The Bedford Select Board this week endorsed Town Manager Matt Hanson’s proposed departmental budget for fiscal year 2025.
The budget, covering all municipal departments, totals $21,084,454 – a 5.37 percent increase over the current fiscal year. Next month, the Finance Committee, which has voted a 3.5 percent guideline for year-to-year spending increase, will review the proposal.
Hanson has identified key factors responsible for the differential as $178,948 in new annual software maintenance costs, and $65,000 for a new position of payroll administrator.
The number approved at a meeting Tuesday is actually $57,636 larger than the original presentation on Dec. 18, as Hanson moved a capital project manager position from the capital to the operating budget.
No members questioned specific budget line items.
“I don’t see anything in this budget that would be a ‘nice-to-have,’” said Emily Mitchell. She pointed out that a 3.5 percent increase actually reflects a budget cut because of the impact of inflation.
Shawn Hanegan, noting that the School Committee budget proposal also exceeds the Finance Committee guideline, asked about the overall financial picture. Director of Finance David Castellarin pointed out that there are still significant variables that need to be addressed, such as contributions to the stabilization fund and the account offsetting other post-employment benefits (OPEB) liability.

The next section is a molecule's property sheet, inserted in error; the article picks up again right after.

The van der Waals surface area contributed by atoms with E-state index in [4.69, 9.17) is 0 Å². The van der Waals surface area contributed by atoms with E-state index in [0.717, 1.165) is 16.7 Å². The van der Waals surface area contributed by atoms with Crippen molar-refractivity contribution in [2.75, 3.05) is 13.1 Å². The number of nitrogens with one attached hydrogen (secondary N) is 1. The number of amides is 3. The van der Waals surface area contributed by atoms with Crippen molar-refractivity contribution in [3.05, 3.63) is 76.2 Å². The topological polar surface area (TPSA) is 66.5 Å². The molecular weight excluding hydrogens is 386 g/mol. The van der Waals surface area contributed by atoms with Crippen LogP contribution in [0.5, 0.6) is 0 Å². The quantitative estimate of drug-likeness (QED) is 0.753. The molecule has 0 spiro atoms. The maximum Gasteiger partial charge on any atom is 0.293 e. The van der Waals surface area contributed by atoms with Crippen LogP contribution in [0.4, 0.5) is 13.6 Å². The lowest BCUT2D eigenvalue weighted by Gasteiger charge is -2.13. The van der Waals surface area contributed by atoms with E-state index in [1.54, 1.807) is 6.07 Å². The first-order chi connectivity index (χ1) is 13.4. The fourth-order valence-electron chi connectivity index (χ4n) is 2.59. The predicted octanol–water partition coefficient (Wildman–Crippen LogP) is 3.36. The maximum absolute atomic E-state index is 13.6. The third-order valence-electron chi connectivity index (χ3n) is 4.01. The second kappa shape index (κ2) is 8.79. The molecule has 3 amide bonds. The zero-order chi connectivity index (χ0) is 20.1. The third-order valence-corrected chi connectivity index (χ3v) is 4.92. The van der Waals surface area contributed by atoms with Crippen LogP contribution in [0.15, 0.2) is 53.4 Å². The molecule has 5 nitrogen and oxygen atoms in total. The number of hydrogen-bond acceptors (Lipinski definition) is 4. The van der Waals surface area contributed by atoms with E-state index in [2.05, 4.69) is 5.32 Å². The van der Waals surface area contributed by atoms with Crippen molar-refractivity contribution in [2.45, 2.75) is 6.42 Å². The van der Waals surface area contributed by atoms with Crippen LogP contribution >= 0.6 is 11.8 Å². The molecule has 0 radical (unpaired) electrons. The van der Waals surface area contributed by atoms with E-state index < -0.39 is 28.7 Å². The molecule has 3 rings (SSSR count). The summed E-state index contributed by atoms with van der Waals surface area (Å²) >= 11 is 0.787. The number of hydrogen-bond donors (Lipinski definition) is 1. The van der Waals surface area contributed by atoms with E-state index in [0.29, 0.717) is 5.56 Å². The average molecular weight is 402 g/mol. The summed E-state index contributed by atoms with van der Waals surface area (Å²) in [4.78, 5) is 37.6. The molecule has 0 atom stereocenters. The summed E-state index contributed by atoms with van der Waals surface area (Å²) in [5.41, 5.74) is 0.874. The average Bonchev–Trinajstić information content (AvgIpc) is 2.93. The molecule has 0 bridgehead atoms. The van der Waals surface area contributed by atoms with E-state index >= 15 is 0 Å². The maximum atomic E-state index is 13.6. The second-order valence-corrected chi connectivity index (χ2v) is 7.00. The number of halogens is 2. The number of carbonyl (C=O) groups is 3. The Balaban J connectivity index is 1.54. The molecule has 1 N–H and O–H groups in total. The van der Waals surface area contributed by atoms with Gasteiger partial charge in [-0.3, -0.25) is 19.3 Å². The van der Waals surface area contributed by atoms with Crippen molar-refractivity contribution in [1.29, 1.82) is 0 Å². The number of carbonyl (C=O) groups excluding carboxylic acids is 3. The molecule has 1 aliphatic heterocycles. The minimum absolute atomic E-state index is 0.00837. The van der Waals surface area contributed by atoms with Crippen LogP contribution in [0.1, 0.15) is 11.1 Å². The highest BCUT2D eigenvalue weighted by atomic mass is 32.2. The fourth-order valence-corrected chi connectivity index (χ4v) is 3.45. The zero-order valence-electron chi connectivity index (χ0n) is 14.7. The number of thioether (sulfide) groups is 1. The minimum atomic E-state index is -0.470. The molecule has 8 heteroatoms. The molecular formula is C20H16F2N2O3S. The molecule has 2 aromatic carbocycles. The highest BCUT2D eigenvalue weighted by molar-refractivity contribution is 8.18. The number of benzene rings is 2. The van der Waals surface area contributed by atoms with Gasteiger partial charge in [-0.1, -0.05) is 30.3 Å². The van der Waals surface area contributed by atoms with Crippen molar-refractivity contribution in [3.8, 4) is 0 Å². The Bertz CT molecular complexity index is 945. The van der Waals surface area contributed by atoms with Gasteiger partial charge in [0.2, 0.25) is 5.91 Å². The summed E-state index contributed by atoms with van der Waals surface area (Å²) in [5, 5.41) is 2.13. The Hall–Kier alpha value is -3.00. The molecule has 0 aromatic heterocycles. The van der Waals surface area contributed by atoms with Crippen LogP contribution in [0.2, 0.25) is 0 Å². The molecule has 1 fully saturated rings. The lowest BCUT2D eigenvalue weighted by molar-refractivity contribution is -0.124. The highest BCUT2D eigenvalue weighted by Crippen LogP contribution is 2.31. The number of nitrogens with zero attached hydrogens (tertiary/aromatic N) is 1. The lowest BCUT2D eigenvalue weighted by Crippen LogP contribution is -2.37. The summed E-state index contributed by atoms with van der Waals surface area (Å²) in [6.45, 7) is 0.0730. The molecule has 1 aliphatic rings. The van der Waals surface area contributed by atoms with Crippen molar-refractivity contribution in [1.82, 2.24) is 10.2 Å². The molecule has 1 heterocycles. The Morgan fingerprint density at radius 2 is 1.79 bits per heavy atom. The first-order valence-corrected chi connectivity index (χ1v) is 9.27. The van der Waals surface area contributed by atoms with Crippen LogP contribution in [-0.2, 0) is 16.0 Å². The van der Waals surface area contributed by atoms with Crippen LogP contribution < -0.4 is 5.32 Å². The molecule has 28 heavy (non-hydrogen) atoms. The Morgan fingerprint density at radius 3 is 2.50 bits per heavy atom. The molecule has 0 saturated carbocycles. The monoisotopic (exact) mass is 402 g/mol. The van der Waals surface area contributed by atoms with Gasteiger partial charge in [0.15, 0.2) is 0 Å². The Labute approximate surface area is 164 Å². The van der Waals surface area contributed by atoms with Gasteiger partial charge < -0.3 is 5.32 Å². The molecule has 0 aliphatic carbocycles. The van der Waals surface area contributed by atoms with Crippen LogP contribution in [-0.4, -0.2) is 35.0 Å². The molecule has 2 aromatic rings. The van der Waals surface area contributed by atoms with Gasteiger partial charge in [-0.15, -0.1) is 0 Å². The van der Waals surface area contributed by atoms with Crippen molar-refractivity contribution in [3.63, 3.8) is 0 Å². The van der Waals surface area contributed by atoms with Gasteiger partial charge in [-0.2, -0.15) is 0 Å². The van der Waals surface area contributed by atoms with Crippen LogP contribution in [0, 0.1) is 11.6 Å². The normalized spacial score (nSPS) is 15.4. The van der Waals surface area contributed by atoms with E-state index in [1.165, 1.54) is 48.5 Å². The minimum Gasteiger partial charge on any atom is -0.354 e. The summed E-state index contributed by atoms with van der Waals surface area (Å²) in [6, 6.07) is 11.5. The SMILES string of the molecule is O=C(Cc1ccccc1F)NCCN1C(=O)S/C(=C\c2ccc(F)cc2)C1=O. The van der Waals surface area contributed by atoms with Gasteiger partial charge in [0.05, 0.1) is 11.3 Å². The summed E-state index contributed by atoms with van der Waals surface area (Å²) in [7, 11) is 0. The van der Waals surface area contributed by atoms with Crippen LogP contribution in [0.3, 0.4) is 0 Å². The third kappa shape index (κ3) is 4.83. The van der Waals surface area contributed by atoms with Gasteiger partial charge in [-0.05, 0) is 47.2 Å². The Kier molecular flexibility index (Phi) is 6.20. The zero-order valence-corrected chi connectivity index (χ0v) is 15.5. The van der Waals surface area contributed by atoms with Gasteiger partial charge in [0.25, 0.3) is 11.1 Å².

Similarly, in answer to a question from Paul Mortenson, Hanson said the impact on residential property taxpayers won’t be definitive until later in the summer.
Hansen noted the School Committee’s “expectations of having to provide significant raises for their staff to stay competitive and not have to make operational cuts.” That budget proposal exceeds the guideline even more than the town budget.
Finance Committee Chair Ben Thomas said from the gallery that he expects his board to question budget components.
“I’m going to do some of the pushing,” he added. Thomas said, “We have to be aware that we are spending other people’s money, and we have to have a good justification for it.”
He also emphasized the need to balance expenditures for the coming year with their cumulative impact five or 10 years from now.
“The finances of the town are very healthy, and we have strong reserves,” said Select Board member Margot Fleischman, which “help the difficult choices.”
In answer to her question, Castellarin said free cash has been certified at more than $15 million. The primary driver was some $4 million in building permit fees. Fleischman acknowledged that this level of free cash is a “temporary phenomenon.”